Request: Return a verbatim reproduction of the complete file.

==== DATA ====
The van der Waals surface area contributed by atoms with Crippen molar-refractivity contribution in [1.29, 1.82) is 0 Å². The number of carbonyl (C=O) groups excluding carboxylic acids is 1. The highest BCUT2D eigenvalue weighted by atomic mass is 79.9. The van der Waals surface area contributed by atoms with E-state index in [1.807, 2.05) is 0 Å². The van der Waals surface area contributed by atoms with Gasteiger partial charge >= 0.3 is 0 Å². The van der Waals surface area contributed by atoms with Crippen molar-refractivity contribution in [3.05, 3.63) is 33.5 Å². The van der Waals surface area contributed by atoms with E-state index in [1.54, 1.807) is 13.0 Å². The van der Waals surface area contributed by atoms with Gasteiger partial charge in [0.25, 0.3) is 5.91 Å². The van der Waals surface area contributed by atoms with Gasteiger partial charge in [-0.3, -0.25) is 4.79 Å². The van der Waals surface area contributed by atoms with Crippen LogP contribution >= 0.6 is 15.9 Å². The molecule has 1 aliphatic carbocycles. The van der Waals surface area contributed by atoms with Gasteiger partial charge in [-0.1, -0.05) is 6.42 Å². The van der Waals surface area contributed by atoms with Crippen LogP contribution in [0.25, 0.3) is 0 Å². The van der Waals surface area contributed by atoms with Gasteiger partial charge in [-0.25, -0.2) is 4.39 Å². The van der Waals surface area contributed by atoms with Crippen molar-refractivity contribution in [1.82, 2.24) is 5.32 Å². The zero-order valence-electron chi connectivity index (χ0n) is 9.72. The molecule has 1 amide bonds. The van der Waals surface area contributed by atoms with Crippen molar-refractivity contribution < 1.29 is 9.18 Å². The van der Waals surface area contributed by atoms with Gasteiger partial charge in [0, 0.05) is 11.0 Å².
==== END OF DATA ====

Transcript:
The van der Waals surface area contributed by atoms with Crippen molar-refractivity contribution in [1.29, 1.82) is 0 Å². The number of carbonyl (C=O) groups excluding carboxylic acids is 1. The highest BCUT2D eigenvalue weighted by atomic mass is 79.9. The van der Waals surface area contributed by atoms with E-state index in [1.807, 2.05) is 0 Å². The van der Waals surface area contributed by atoms with Gasteiger partial charge >= 0.3 is 0 Å². The van der Waals surface area contributed by atoms with Crippen molar-refractivity contribution in [3.05, 3.63) is 33.5 Å². The van der Waals surface area contributed by atoms with E-state index in [1.54, 1.807) is 13.0 Å². The van der Waals surface area contributed by atoms with Gasteiger partial charge in [0.25, 0.3) is 5.91 Å². The van der Waals surface area contributed by atoms with Gasteiger partial charge in [-0.3, -0.25) is 4.79 Å². The van der Waals surface area contributed by atoms with Crippen LogP contribution >= 0.6 is 15.9 Å². The molecule has 1 aliphatic carbocycles. The van der Waals surface area contributed by atoms with Gasteiger partial charge in [-0.1, -0.05) is 6.42 Å². The van der Waals surface area contributed by atoms with Crippen LogP contribution in [0.25, 0.3) is 0 Å². The van der Waals surface area contributed by atoms with Gasteiger partial charge in [-0.25, -0.2) is 4.39 Å². The van der Waals surface area contributed by atoms with Crippen molar-refractivity contribution in [1.82, 2.24) is 5.32 Å². The zero-order valence-electron chi connectivity index (χ0n) is 9.72. The molecule has 1 amide bonds. The van der Waals surface area contributed by atoms with Crippen molar-refractivity contribution < 1.29 is 9.18 Å². The van der Waals surface area contributed by atoms with Gasteiger partial charge in [0, 0.05) is 11.0 Å².